By: Blonde Two
I hesitate to use the term ‘Wild Camping’ for what Mr B2 and I did for 9 nights in Norway. To my mind wild camping involves not much more than a tent, a rucksack and a beautiful but lonely spot. Camping (of any sort) with a camper van was new to us on our trip to Norway so I didn’t know what to expect (Mr B2 didn’t know what to expect either but only because he didn’t know where he was going). I did however do some Blonde research (of course) before we went and found out that wild camping (the tent/rucksack kind) is entrenched in Norwegian law and the right to roam referred to as the Allemannsretten or ‘all men’s right’. I didn’t think to ask whether women had that right as well but then we didn’t take any tents.
I have chosen instead to call what we did ‘free camping’ as they do in New Zealand. This is not so clear cut in Norwegian legislation but in practice it is common practice to pull over into roadside, beach or mountain car parks and stay for the night. When you start to get a feel for the journey times in Norway you can see why this might be a necessity. For us the free camping was a necessity because many of the campsites were still closed but also a challenge, one in which, after the first night, we revelled.
We camped (in broad daylight because of the midnight sun) in roadside car parks, at the top of fjords, next to beaches, almost on beaches and in the car park at Nordkapp. Nobody bothered us and there wasn’t a single night, even our last night within 20 minutes of Tromso’s airport, when we didn’t have astounding views. Mr B2 and I have done this in the UK in our Hilux Surf, less a camper and more a truck but with room for two to lay out if we pile the gear in the front. However sleep is more evasive in the UK because (and I am generally a rule keeper) there is always that worry that someone is going to come along and tell you off.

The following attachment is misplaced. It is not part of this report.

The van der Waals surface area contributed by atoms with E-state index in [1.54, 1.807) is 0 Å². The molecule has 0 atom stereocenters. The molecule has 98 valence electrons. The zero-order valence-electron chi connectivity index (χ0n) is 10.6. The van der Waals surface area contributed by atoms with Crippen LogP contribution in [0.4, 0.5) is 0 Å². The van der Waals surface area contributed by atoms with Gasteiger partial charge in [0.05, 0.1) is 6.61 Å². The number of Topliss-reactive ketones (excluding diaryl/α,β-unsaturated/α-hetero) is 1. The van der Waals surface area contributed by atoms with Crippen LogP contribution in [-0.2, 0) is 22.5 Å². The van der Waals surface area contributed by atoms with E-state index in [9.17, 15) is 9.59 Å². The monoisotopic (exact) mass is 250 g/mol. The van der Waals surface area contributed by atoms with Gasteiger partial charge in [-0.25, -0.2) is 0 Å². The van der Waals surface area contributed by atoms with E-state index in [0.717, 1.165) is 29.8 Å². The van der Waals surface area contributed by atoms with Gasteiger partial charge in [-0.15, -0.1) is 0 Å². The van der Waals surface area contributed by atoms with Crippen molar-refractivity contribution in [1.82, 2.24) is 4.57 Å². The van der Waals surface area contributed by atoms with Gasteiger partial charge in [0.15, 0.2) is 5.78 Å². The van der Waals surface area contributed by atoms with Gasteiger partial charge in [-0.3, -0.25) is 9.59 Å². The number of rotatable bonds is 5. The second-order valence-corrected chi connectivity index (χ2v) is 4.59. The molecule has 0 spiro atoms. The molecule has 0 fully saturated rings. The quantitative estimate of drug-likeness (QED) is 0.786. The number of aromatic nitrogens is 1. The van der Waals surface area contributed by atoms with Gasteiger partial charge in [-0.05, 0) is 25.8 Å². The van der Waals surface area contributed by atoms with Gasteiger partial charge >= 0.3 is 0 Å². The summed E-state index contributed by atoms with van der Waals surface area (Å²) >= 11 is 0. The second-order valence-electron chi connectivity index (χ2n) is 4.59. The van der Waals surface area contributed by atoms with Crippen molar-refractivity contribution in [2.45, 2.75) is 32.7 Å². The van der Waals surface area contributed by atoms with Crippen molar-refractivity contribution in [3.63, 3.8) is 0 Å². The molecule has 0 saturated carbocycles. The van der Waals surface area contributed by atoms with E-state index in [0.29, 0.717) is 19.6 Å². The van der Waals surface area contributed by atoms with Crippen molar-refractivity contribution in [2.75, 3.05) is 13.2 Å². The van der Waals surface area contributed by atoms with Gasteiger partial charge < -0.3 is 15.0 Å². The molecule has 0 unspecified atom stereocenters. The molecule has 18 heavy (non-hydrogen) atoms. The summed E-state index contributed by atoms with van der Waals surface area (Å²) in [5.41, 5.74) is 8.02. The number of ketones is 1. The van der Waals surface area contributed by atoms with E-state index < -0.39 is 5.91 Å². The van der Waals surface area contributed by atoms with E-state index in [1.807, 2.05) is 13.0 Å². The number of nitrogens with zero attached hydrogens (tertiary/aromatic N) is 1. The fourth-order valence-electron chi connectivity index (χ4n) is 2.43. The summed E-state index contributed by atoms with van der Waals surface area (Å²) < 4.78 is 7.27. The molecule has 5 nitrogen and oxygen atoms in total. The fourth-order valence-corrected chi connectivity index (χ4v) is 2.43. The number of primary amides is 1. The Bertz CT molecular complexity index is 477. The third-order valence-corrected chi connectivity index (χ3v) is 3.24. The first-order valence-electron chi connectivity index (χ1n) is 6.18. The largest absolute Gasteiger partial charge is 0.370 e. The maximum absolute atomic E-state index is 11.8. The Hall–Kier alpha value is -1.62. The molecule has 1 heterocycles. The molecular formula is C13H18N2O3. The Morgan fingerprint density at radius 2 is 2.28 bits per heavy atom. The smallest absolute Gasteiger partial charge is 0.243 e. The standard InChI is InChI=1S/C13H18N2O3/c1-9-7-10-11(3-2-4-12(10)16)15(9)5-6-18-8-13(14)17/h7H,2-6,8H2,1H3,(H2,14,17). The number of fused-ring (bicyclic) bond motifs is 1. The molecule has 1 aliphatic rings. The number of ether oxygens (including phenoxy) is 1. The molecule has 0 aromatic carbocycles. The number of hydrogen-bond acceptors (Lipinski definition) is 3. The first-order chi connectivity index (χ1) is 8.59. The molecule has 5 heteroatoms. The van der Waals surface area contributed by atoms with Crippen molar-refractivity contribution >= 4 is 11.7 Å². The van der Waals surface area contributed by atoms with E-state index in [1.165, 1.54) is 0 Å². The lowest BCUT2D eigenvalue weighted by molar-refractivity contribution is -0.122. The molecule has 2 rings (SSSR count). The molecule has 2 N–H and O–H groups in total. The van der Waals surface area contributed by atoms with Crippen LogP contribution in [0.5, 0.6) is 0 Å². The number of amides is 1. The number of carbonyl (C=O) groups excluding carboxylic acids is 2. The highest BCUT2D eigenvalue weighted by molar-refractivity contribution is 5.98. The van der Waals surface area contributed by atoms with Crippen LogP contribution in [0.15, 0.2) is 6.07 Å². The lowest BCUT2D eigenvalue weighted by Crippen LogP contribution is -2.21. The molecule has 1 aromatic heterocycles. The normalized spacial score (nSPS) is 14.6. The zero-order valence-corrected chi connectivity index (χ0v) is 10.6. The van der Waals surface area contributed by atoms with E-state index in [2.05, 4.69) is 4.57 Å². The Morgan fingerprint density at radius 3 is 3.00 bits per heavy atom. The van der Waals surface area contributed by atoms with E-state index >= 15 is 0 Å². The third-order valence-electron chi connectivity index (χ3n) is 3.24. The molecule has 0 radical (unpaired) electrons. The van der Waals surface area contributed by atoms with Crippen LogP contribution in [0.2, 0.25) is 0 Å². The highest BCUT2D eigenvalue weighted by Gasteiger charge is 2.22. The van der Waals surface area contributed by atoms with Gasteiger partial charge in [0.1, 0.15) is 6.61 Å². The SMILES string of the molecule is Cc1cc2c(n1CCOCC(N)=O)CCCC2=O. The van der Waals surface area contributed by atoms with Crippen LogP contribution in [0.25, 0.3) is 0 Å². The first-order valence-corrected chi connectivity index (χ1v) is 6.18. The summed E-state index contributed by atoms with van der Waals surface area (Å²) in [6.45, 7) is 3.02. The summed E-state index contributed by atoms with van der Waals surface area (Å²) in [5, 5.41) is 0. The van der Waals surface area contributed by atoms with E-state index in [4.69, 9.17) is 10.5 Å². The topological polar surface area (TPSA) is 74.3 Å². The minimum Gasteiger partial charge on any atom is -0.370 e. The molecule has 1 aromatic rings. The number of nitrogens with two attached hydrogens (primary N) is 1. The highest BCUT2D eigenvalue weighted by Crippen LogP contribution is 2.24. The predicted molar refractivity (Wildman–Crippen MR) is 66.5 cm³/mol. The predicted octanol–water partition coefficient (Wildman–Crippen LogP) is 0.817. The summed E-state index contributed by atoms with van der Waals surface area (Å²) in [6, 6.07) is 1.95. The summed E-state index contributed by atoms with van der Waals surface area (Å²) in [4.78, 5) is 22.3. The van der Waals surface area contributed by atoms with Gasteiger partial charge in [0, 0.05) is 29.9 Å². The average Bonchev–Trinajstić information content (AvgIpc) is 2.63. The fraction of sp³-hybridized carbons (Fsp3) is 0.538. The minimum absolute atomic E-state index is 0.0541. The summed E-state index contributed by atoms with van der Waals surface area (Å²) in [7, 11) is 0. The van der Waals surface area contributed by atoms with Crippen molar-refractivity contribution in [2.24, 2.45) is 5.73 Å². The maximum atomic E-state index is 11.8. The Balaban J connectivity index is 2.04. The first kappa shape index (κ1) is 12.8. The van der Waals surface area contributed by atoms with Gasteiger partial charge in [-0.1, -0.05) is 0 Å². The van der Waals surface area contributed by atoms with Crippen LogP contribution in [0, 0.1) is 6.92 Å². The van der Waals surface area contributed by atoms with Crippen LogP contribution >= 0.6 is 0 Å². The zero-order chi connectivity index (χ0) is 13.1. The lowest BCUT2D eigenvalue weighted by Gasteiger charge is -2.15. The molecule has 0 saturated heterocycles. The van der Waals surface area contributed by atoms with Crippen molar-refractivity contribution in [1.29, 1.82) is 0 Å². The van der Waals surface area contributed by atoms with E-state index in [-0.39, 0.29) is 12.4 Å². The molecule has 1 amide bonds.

There is one obvious reason for this difference, the UK has 650 people per square mile whilst Norway has only has 35 but I am sure that if I dug deeper (and could speak Norwegian) I would find other reasons. Wild camping has become very popular in the UK but opportunities to educate about how to do it properly are diminishing. Whilst the Allemansretten in Norway (and Sweden) will probably last a long time, I have my doubts as to how long the UK countryside will be able to sustain the current (and entirely understandable) demand for ‘wilderness’.
I will tell you about my favourite Norwegian wild camp spot another day but for now, here are a few pictures to help you to get the idea…
Camp spot 1 – roadside heading North from Tromso
Deserted beach campsite on the island of Kvaloya – mist and beach combing
Twice visited white-sand beach campsite on Senja – just stunning and I did swim
Top of fjord campsite on Kvaloya – precipitous cliffs and rockfalls
You can see can’t you why we intend to go back again!